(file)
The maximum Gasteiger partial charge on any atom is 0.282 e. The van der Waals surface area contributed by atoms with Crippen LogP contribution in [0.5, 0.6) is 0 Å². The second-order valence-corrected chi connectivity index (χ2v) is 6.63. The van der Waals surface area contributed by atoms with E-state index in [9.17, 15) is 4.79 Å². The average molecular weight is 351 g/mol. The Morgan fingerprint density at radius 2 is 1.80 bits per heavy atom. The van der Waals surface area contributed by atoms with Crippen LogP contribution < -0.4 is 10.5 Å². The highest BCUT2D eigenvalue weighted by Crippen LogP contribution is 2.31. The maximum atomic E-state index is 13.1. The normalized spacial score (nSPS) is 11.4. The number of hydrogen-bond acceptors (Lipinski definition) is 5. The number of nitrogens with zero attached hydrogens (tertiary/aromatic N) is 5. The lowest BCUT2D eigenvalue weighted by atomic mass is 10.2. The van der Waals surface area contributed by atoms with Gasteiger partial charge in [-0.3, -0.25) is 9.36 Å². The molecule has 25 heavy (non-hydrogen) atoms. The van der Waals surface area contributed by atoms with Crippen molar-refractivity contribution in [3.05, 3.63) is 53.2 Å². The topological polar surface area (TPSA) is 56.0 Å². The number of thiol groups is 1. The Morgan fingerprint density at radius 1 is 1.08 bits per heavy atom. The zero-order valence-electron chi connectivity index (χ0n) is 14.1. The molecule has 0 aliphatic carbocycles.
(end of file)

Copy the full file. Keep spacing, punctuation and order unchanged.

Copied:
The maximum Gasteiger partial charge on any atom is 0.282 e. The van der Waals surface area contributed by atoms with Crippen LogP contribution in [0.5, 0.6) is 0 Å². The second-order valence-corrected chi connectivity index (χ2v) is 6.63. The van der Waals surface area contributed by atoms with E-state index in [9.17, 15) is 4.79 Å². The average molecular weight is 351 g/mol. The Morgan fingerprint density at radius 2 is 1.80 bits per heavy atom. The van der Waals surface area contributed by atoms with Crippen LogP contribution < -0.4 is 10.5 Å². The highest BCUT2D eigenvalue weighted by Crippen LogP contribution is 2.31. The maximum atomic E-state index is 13.1. The normalized spacial score (nSPS) is 11.4. The number of hydrogen-bond acceptors (Lipinski definition) is 5. The number of nitrogens with zero attached hydrogens (tertiary/aromatic N) is 5. The lowest BCUT2D eigenvalue weighted by atomic mass is 10.2. The van der Waals surface area contributed by atoms with Gasteiger partial charge in [-0.3, -0.25) is 9.36 Å². The molecule has 25 heavy (non-hydrogen) atoms. The van der Waals surface area contributed by atoms with Crippen molar-refractivity contribution in [3.05, 3.63) is 53.2 Å². The topological polar surface area (TPSA) is 56.0 Å². The number of thiol groups is 1. The Morgan fingerprint density at radius 1 is 1.08 bits per heavy atom. The zero-order valence-electron chi connectivity index (χ0n) is 14.1. The molecule has 0 aliphatic carbocycles.